What are Co-operative Societies?
“Co-operative word represents universal brotherhood and it should not lose its path in political inconsistencies. There is no place for favoritism here. ”
Co-operative societies are in vogue in many nations of the world, especially in the underdeveloped and the developing ones. These societies operate under some set rules and are philanthropic in their philosophy. Let’s have a look at them.
In a co-operative society everyone is at liberty to enter or leave it as and when he likes and nobody can be compelled for membership. Although there is no limit on the membership of these societies, sometimes certain limits are imposed to keep the societies functional as a workable group.
Consumer co-operative societies normally do not restrict membership but marketing co-operatives, producer co-operatives and insurance societies etc. may limit membership to a number, which is properly manageable. The membership of co-operative societies is open to all irrespective of religion, caste, political affiliation, color or creed.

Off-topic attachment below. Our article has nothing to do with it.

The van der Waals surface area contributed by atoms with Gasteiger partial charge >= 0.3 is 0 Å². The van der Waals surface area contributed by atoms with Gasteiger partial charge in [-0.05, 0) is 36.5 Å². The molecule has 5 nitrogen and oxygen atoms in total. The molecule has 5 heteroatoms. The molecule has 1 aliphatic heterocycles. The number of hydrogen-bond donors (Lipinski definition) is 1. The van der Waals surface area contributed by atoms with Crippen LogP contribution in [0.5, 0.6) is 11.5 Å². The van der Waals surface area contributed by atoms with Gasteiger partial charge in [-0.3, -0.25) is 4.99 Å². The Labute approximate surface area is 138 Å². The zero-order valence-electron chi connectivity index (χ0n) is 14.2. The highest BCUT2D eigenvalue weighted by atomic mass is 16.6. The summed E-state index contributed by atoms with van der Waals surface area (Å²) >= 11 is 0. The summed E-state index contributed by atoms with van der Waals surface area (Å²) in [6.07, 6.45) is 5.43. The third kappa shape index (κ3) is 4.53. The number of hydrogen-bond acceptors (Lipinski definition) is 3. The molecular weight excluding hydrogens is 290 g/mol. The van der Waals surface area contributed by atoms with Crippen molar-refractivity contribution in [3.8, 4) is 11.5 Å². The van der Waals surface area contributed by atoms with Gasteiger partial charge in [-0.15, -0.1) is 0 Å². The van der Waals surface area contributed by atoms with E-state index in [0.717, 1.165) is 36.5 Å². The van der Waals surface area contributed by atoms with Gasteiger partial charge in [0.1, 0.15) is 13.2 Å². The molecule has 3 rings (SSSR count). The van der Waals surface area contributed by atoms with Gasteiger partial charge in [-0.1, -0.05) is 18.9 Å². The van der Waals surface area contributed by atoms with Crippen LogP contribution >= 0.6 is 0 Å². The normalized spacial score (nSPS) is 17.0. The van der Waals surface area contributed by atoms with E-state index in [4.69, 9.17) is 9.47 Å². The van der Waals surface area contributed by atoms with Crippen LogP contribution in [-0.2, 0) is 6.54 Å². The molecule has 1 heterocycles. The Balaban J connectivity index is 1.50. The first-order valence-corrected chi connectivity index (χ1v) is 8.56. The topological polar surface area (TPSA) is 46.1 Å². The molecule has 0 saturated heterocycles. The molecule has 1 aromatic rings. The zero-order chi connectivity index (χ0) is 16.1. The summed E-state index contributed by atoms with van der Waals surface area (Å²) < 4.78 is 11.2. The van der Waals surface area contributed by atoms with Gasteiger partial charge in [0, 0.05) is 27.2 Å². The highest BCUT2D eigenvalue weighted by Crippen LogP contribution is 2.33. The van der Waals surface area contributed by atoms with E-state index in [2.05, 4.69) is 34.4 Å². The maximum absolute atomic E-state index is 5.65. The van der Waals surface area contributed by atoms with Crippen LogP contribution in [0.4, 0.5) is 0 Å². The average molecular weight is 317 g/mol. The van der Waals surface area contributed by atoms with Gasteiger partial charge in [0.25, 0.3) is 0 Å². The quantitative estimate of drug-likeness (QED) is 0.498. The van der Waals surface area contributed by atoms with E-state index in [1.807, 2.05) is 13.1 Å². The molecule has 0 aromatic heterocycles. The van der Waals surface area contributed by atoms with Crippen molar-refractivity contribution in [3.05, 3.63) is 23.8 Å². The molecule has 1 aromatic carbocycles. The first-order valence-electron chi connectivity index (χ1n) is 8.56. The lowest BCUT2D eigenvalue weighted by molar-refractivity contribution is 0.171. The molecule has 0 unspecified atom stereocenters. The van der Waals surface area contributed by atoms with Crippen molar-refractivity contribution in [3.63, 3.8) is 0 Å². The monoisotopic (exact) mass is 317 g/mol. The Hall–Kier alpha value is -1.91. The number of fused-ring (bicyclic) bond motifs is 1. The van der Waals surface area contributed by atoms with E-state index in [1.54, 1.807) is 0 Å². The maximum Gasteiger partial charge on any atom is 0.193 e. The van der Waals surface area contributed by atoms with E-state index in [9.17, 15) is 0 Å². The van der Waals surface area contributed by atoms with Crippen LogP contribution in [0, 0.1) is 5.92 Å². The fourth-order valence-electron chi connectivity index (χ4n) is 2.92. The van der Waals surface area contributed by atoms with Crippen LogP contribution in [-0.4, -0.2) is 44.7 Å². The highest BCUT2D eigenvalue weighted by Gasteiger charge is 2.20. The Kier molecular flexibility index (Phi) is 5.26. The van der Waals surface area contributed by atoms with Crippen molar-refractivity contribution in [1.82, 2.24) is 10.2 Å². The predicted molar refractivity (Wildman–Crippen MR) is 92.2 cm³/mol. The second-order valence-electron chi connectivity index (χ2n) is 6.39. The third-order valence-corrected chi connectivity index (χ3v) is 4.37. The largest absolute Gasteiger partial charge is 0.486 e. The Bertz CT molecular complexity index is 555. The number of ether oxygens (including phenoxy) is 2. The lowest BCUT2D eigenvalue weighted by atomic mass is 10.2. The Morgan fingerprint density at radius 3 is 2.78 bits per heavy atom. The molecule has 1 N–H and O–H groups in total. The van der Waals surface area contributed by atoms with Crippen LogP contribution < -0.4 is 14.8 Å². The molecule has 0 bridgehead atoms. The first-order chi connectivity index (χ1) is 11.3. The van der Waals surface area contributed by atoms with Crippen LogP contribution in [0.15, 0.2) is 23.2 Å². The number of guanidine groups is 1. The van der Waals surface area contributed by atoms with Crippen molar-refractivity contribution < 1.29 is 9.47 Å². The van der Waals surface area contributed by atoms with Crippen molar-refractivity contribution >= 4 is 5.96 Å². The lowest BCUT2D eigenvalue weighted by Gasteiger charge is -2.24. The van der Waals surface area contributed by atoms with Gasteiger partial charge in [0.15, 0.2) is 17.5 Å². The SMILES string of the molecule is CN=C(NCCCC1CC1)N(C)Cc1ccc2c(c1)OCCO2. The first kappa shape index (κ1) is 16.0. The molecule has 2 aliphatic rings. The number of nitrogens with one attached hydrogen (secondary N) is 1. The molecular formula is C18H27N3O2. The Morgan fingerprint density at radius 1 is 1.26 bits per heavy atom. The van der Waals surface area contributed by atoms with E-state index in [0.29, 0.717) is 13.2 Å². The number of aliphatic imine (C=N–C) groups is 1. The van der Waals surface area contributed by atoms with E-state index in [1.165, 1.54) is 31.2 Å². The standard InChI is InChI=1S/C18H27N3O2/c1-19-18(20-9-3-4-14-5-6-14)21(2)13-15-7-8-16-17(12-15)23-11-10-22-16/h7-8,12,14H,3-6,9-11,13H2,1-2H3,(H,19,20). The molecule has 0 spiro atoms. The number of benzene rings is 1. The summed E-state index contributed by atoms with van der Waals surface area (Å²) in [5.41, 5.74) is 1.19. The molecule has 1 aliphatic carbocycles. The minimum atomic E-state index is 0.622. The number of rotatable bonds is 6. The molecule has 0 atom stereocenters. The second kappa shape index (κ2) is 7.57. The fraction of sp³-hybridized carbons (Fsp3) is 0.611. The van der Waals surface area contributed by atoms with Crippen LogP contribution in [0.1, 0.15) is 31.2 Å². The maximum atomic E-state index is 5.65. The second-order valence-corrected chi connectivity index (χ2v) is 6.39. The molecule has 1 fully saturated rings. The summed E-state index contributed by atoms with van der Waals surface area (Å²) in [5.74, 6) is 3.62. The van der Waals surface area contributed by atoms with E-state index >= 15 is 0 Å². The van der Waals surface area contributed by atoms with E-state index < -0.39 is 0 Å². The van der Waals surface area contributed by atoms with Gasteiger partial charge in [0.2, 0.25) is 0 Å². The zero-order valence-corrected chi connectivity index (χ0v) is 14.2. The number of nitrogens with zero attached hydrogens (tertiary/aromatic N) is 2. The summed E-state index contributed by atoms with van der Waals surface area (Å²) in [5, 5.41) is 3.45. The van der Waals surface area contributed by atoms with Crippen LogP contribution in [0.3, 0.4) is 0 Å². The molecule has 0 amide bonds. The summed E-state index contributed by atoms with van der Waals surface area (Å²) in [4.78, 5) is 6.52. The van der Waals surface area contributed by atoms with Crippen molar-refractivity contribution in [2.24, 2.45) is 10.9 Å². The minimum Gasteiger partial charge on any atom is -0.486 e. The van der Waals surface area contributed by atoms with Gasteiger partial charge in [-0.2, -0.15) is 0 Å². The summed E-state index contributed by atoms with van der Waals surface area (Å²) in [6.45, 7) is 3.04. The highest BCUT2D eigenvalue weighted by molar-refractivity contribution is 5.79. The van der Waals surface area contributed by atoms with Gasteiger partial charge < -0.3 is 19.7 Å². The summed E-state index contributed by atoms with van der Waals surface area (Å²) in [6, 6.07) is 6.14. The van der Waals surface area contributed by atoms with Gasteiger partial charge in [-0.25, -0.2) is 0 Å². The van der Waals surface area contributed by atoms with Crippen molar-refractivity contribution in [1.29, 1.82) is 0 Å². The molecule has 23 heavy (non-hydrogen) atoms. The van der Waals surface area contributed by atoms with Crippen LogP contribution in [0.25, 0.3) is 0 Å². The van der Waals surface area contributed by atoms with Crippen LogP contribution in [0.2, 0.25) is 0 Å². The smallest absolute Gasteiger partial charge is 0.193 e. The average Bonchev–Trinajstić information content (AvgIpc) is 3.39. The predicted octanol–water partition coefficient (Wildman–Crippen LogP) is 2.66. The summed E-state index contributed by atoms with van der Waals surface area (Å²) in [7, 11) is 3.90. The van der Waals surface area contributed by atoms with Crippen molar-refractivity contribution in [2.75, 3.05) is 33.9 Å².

The co-operative movement is able to attract a large membership only by staying out of politics. Co-operative word represents universal brotherhood and it should not lose its path in political inconsistencies. There is no place for favoritism here.
The management of co-operative societies is always constituted on democratic lines. All the members of a society elect a body of persons to conduct and control the day-to-day working of the society. The members meet often and give guidelines to the executive. The management is elected through one man, one vote system.
Expert persons conduct routine work but the ultimate control lies with the members. Every member is given one vote irrespective of his contribution towards Capital.
The primary objective of the co-operative societies is to provide service to their members. Their aim is not to earn profit and hence they are different from almost all other kinds of business organizations. The societies earn a small amount of profit to deal with their administrative expenses.
These societies also earn surplus money from their services. This surplus is divided among the members not on the basis of capital contribution but according to the purchase made by the members in case of consumer co-operatives. In case of producers’ co-operatives this division is done on the basis of goods delivered to public in general.
Author - DeeKay
Tags - Finance, Economy
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